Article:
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Nine Percent of U.S. Homeowners Are Underwater on Their Mortgage

Nine Percent of U.S. Homeowners Are Underwater on Their Mortgage


Detroit has the largest share of deeply underwater homeowners

According to Zillow's 2017 Q4 Negative Equity Report, more than a decade after the U.S. housing market collapsed, the recovery has passed another milestone. The share of homeowners who owe more than the value of their home is 9.1 percent, falling below 10 percent for the first time since the housing market fell.

The typical U.S. home lost more than a quarter of its value when the market crashed, sending millions of homeowners into negative equity, when their homes' values were lower than the balances on their mortgages. Now, though, national home values are higher than ever, and many owners who held on to their homes throughout the housing crisis have resurfaced on their mortgages.

Still, despite the progress made as the negative equity rate falls, 4.4 million homeowners remain underwater, and about 713,000 of them owe at least twice as much as their homes' value.

Negative equity acts as a drag on the overall housing market, extending beyond homeowners who are underwater. Low inventory is one of the main factors in driving home values higher, as demand from millennials - the largest group of homebuyers - exceeds the available supply. Underwater homeowners are contributing to this shortage, holding on to their homes instead of selling for a loss.

"For much of the country the Great Recession is an increasingly distant memory - the American economy is booming once again and markets are now shifting their gaze to future downturn risks," said Zillow senior economist Aaron Terrazas. "But scattered in neighborhoods across the country, the legacy of the mid-2000s housing bubble and bust lingers among the millions of Americans still underwater on their mortgages, trapped in their homes with no easy options to regain equity other than waiting. Their struggles mean there are fewer homes on the market for homebuyers today. In corners of the country where home values have been stagnant in recent years, recent homebuyers can easily fall underwater, particularly those who buy with small down payments."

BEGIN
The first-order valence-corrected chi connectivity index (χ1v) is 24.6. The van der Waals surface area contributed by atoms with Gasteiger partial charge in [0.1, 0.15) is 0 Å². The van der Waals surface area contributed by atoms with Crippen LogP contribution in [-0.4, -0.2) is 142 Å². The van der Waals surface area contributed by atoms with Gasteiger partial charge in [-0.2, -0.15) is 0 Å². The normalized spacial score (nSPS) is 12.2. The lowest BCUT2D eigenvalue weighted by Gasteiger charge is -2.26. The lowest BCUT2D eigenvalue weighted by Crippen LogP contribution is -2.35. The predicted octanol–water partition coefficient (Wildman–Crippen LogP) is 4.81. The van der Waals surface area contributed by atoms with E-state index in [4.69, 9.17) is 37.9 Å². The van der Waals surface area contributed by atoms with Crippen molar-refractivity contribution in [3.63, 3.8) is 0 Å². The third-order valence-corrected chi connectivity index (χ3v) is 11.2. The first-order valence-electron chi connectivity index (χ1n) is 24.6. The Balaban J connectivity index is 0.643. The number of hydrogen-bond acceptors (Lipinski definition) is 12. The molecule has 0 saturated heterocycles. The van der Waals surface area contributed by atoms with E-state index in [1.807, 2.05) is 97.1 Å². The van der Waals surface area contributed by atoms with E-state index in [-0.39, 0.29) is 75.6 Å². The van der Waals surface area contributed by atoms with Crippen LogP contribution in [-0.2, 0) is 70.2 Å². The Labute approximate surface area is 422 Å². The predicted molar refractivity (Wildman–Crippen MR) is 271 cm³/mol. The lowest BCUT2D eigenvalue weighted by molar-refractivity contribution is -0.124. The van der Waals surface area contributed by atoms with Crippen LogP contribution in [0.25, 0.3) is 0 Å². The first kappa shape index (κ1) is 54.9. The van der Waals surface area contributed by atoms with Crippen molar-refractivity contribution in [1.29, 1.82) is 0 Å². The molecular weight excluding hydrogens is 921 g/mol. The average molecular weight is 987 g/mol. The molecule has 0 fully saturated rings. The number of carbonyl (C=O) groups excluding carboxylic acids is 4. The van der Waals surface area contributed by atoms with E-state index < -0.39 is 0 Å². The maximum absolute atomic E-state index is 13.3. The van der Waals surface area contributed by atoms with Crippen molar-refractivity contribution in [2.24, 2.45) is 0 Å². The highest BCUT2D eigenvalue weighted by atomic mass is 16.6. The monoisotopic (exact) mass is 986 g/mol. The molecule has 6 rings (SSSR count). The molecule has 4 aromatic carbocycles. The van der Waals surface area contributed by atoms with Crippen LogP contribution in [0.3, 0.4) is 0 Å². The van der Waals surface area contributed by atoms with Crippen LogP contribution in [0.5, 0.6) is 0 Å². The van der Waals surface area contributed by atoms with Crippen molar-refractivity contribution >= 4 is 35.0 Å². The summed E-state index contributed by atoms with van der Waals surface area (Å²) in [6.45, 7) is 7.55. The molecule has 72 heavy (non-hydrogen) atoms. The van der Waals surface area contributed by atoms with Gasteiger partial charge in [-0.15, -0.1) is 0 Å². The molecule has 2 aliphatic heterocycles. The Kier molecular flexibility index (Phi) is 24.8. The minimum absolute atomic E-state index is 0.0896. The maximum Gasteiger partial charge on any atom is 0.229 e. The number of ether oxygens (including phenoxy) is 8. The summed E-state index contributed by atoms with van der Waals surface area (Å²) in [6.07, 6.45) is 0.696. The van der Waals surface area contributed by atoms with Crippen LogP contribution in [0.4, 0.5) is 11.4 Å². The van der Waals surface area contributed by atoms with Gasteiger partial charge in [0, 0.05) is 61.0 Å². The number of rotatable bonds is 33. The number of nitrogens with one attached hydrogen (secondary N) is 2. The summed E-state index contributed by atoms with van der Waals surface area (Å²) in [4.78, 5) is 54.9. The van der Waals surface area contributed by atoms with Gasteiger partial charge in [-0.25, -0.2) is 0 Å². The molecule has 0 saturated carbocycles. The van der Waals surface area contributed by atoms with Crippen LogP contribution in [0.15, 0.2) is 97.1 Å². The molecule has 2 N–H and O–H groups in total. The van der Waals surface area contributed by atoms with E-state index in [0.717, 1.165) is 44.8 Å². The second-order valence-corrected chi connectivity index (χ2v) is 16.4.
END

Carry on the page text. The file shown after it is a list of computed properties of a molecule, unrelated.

Nationally, roughly one in seven homeowners with a mortgage (15.4 percent) have some equity in their home, but likely not enough to sell and comfortably use the proceeds for a down payment on another home. Including these homeowners with limited equity, the nation's "effective" negative equity rate jumps to 24.6 percent.

Detroit homeowners have the furthest to go to regain positive equity. In the metro, 25.4 percent of homeowners currently in negative equity - or about 22,000 - still owe at least double the value of their home.

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